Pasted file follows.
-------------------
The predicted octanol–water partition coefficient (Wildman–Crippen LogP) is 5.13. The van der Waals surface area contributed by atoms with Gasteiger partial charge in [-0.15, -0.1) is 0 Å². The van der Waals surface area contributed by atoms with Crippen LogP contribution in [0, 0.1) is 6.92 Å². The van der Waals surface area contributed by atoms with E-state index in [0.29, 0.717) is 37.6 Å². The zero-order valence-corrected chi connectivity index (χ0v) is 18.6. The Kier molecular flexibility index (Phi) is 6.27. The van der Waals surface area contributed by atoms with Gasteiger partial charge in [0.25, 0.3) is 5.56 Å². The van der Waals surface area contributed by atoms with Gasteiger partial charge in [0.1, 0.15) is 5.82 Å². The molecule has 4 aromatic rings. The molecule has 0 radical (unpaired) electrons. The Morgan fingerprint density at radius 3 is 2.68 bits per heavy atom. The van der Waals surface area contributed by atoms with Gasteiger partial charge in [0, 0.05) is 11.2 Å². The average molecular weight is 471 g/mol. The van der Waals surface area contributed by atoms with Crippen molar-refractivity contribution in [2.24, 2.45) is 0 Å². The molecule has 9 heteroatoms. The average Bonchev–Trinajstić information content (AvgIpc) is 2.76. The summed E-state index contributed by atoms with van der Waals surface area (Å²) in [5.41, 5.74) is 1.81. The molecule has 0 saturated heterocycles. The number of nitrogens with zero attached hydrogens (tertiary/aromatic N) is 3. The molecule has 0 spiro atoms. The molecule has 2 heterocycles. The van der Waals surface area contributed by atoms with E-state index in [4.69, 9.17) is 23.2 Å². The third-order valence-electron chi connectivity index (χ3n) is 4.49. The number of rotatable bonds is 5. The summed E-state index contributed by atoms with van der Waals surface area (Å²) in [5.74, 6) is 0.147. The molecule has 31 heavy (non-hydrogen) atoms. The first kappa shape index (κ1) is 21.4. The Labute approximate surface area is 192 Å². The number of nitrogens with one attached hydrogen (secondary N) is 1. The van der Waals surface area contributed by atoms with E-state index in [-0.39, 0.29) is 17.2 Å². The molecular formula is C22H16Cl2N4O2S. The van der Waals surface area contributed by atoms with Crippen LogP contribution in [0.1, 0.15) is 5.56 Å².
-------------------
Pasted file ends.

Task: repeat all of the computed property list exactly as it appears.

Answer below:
The predicted octanol–water partition coefficient (Wildman–Crippen LogP) is 5.13. The van der Waals surface area contributed by atoms with Gasteiger partial charge in [-0.15, -0.1) is 0 Å². The van der Waals surface area contributed by atoms with Crippen LogP contribution in [0, 0.1) is 6.92 Å². The van der Waals surface area contributed by atoms with E-state index in [0.29, 0.717) is 37.6 Å². The zero-order valence-corrected chi connectivity index (χ0v) is 18.6. The Kier molecular flexibility index (Phi) is 6.27. The van der Waals surface area contributed by atoms with Gasteiger partial charge in [0.25, 0.3) is 5.56 Å². The van der Waals surface area contributed by atoms with Gasteiger partial charge in [0.1, 0.15) is 5.82 Å². The molecule has 4 aromatic rings. The molecule has 0 radical (unpaired) electrons. The Morgan fingerprint density at radius 3 is 2.68 bits per heavy atom. The van der Waals surface area contributed by atoms with Gasteiger partial charge in [0, 0.05) is 11.2 Å². The average molecular weight is 471 g/mol. The van der Waals surface area contributed by atoms with Crippen molar-refractivity contribution in [2.24, 2.45) is 0 Å². The molecule has 9 heteroatoms. The average Bonchev–Trinajstić information content (AvgIpc) is 2.76. The summed E-state index contributed by atoms with van der Waals surface area (Å²) in [5.41, 5.74) is 1.81. The molecule has 0 saturated heterocycles. The number of nitrogens with zero attached hydrogens (tertiary/aromatic N) is 3. The molecule has 0 spiro atoms. The molecule has 2 heterocycles. The van der Waals surface area contributed by atoms with E-state index in [4.69, 9.17) is 23.2 Å². The third-order valence-electron chi connectivity index (χ3n) is 4.49. The number of rotatable bonds is 5. The summed E-state index contributed by atoms with van der Waals surface area (Å²) in [5.74, 6) is 0.147. The molecule has 31 heavy (non-hydrogen) atoms. The first kappa shape index (κ1) is 21.4. The Labute approximate surface area is 192 Å². The number of nitrogens with one attached hydrogen (secondary N) is 1. The van der Waals surface area contributed by atoms with E-state index in [-0.39, 0.29) is 17.2 Å². The molecular formula is C22H16Cl2N4O2S. The van der Waals surface area contributed by atoms with Crippen LogP contribution in [0.1, 0.15) is 5.56 Å².